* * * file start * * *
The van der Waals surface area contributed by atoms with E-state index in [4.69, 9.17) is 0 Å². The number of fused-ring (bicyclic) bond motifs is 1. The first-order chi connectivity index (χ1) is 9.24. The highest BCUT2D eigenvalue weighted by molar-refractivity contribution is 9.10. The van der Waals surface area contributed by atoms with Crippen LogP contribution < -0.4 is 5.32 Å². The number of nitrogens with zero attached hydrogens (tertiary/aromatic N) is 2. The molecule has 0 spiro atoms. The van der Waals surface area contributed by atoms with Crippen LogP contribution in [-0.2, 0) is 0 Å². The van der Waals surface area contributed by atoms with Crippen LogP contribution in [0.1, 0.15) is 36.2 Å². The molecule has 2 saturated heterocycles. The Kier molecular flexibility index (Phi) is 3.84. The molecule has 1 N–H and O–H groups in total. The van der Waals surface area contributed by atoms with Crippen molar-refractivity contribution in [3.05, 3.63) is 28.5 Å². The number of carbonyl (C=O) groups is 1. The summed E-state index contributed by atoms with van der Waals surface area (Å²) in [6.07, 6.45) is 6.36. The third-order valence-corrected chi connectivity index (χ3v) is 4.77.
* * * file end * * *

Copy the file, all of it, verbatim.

The van der Waals surface area contributed by atoms with E-state index in [4.69, 9.17) is 0 Å². The number of fused-ring (bicyclic) bond motifs is 1. The first-order chi connectivity index (χ1) is 9.24. The highest BCUT2D eigenvalue weighted by molar-refractivity contribution is 9.10. The van der Waals surface area contributed by atoms with Crippen LogP contribution < -0.4 is 5.32 Å². The number of nitrogens with zero attached hydrogens (tertiary/aromatic N) is 2. The molecule has 0 spiro atoms. The van der Waals surface area contributed by atoms with Crippen LogP contribution in [-0.2, 0) is 0 Å². The van der Waals surface area contributed by atoms with Crippen LogP contribution in [0.1, 0.15) is 36.2 Å². The molecule has 2 saturated heterocycles. The Kier molecular flexibility index (Phi) is 3.84. The molecule has 1 N–H and O–H groups in total. The van der Waals surface area contributed by atoms with Crippen molar-refractivity contribution in [3.05, 3.63) is 28.5 Å². The number of carbonyl (C=O) groups is 1. The summed E-state index contributed by atoms with van der Waals surface area (Å²) in [6.07, 6.45) is 6.36. The third-order valence-corrected chi connectivity index (χ3v) is 4.77.